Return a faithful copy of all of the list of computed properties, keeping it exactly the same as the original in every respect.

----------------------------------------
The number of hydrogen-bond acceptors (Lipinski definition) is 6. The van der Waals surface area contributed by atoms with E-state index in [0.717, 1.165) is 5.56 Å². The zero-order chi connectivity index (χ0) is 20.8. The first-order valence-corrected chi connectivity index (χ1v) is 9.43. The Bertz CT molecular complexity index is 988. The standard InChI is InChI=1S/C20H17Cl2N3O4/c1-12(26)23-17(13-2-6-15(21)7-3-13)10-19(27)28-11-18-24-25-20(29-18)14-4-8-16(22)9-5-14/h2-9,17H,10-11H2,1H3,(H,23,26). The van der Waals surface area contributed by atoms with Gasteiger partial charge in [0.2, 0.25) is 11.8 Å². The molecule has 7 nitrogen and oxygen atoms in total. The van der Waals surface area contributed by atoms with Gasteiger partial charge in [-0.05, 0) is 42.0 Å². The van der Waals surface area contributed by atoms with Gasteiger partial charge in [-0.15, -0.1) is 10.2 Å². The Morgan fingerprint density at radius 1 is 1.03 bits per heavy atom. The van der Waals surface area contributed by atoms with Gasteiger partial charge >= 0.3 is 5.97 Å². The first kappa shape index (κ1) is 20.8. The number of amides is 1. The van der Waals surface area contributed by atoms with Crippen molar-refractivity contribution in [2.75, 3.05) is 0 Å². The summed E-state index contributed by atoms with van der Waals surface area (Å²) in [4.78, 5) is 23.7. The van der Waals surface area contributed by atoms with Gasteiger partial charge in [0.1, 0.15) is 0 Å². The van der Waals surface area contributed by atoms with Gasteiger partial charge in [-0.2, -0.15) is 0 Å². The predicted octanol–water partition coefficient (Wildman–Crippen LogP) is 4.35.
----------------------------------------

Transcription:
The number of hydrogen-bond acceptors (Lipinski definition) is 6. The van der Waals surface area contributed by atoms with E-state index in [0.717, 1.165) is 5.56 Å². The zero-order chi connectivity index (χ0) is 20.8. The first-order valence-corrected chi connectivity index (χ1v) is 9.43. The Bertz CT molecular complexity index is 988. The standard InChI is InChI=1S/C20H17Cl2N3O4/c1-12(26)23-17(13-2-6-15(21)7-3-13)10-19(27)28-11-18-24-25-20(29-18)14-4-8-16(22)9-5-14/h2-9,17H,10-11H2,1H3,(H,23,26). The van der Waals surface area contributed by atoms with Gasteiger partial charge in [0.2, 0.25) is 11.8 Å². The molecule has 7 nitrogen and oxygen atoms in total. The van der Waals surface area contributed by atoms with Gasteiger partial charge in [-0.05, 0) is 42.0 Å². The van der Waals surface area contributed by atoms with Gasteiger partial charge in [-0.15, -0.1) is 10.2 Å². The Morgan fingerprint density at radius 1 is 1.03 bits per heavy atom. The van der Waals surface area contributed by atoms with Gasteiger partial charge >= 0.3 is 5.97 Å². The first kappa shape index (κ1) is 20.8. The number of amides is 1. The van der Waals surface area contributed by atoms with Crippen molar-refractivity contribution in [2.75, 3.05) is 0 Å². The summed E-state index contributed by atoms with van der Waals surface area (Å²) in [4.78, 5) is 23.7. The van der Waals surface area contributed by atoms with Gasteiger partial charge in [0.1, 0.15) is 0 Å². The van der Waals surface area contributed by atoms with Gasteiger partial charge in [-0.2, -0.15) is 0 Å². The predicted octanol–water partition coefficient (Wildman–Crippen LogP) is 4.35.